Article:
AGO Puts Focus to Local Artists for Toronto Now Series

Inaugural installation invites patrons to dine inside the artwork

TORONTO – The AGO is going local. A new exhibition series featuring the works of emerging and established Toronto artists will open at the Gallery on March 27. Titled Toronto Now, the rotating series will feature a different local artist every two months, giving Torontonians the opportunity to view the wealth of artistic talent in their city. The series will inhabit the Young Gallery, a free, street-level space adjacent to Frank restaurant, facing Dundas Street.

The series will focus on local practitioners, either Toronto-born or based, with guest appearances by artists with a special connection to the city. The series launches with an interactive installation by Toronto-based artist Dean Baldwin, titled The Dork Porch. The installation will take the form of a fanciful-yet-functional interpretation of a rustic back porch, constructed from vintage finds, building materials, found objects, and food items.

The local focus of Toronto Now ties into AGO Executive Chef Anne Yarymowich’s ongoing commitment to feature local, seasonally-inspired foods, and Baldwin is taking full advantage of this synergy by inviting visitors to dine inside his installation, which will carry Frank’s menu and be staffed by its servers.

“Toronto Now aims to showcase the broad and diverse artistic talent that our city has on offer,” says Matthew Teitelbaum, the AGO’s director and CEO. “As the AGO’s only street-front, free space, the Young Gallery is distinctly visible and accessible, making it the ideal space for this series, and emphasizing the vital connection between the AGO and its city.”

“Dean Baldwin’s well-known whimsy and sense of play, combined with his ongoing artistic focus on food and drink, make him the ideal artist to launch Toronto Now,” says Michelle Jacques, the AGO’s associate curator of contemporary art. “The Dork Porch challenges the viewers expectations of both the fine-dining and art museum experiences, reflecting Baldwin’s considerations of art, audience, and consumption.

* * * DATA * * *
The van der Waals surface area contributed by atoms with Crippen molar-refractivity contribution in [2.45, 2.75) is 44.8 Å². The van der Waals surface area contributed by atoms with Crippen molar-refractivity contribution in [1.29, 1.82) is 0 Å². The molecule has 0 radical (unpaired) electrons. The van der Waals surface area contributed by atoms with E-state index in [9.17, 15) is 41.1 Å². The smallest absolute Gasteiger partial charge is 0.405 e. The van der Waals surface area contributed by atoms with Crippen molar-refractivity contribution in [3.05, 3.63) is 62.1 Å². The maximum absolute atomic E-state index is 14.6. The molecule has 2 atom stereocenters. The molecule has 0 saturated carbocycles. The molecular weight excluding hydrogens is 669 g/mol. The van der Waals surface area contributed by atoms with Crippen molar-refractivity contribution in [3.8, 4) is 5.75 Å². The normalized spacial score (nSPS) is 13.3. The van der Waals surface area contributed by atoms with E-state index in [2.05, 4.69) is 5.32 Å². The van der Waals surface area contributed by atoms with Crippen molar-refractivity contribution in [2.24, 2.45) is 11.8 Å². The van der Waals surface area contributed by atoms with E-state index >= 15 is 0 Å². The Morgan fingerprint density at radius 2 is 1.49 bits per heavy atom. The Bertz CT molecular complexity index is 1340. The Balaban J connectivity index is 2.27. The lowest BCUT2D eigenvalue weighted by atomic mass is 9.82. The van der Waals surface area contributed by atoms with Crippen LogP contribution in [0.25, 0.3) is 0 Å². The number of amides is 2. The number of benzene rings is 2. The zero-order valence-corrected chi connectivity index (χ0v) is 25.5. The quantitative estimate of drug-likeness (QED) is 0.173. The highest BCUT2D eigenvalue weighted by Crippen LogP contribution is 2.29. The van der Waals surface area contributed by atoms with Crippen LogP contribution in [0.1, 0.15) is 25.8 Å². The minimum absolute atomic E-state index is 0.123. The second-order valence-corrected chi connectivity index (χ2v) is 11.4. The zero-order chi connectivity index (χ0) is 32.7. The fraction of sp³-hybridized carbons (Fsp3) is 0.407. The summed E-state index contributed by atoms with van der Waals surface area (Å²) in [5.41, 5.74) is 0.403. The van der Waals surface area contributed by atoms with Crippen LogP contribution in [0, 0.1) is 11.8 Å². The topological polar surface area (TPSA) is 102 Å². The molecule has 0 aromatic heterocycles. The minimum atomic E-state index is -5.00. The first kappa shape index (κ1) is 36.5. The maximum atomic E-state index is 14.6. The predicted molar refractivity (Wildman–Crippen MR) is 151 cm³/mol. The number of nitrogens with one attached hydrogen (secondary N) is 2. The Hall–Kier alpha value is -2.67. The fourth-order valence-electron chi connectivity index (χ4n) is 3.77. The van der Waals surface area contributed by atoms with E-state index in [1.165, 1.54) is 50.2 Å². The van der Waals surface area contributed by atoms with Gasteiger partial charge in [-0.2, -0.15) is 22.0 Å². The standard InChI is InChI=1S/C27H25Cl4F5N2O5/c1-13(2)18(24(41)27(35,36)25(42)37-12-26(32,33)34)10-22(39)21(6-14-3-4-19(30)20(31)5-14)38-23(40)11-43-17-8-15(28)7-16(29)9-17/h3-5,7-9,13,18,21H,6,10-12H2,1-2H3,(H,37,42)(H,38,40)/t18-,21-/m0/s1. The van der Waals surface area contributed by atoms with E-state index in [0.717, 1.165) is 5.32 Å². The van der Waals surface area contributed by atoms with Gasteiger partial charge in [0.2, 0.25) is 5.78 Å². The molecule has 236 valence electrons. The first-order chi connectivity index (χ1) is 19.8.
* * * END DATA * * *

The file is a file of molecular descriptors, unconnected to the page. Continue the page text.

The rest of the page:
Yarymowich says that she is “thrilled” about Baldwin’s choice to incorporate Frank into his installation: “Frank was always envisioned as a place where art, food, and talk intersect; and local food and wine take centre stage. Toronto Now is the perfect complement to our vision.”

The artists featured in Toronto Now will be in impressive company situated next to Frank; the restaurant already features paintings by Canadian artists Lawren Harris, Joyce Weiland, and Paterson Ewen, as well as a large-scale sculpture by American artist Frank Stella, which hangs from a skylight above the restaurant and down into caféAGO below .

The second artist in the Toronto Now series will be announced later this month, but the AGO can confirm that Toronto artist Allyson Mitchell will be third artist featured in the series. Her recent work has been focused on large scale sculptural figures that merge feminist elements with neocraft and fun fur. Her installation will open in late summer.

The Dork Porch will be on display in the Young Gallery until May 23. Toronto Now will be open during Frank’s regular hours. For more information or to make a reservation, visitors can contact Frank by phone at 416-979-6688 or online at

Toronto Now is generously supported by The Contemporary Circle. Contemporary programming at the AGO is supported the Canada Council for the Arts.


With a permanent collection of more than 79,000 works of art, the Art Gallery of Ontario is among the most distinguished art museums in North America. In 2008, with a stunning new design by world-renowned architect Frank Gehry, the AGO opened its doors to the public amid international acclaim. Highlights include Galleria Italia, a gleaming showcase made of wood and glass running the length of an entire city block along the Gallery’s façade; and the feature staircase, spiraling up through the roof of Walker Court and into the new contemporary galleries above. From the extensive Group of Seven collection to the dramatic new African art gallery; from the cutting-edge works in the Vivian & David Campbell Centre for Contemporary Art to Peter Paul Rubens’ masterpiece The Massacre of The Innocents, a highlight of the celebrated Thomson Collection, there is truly something for everyone at the AGO.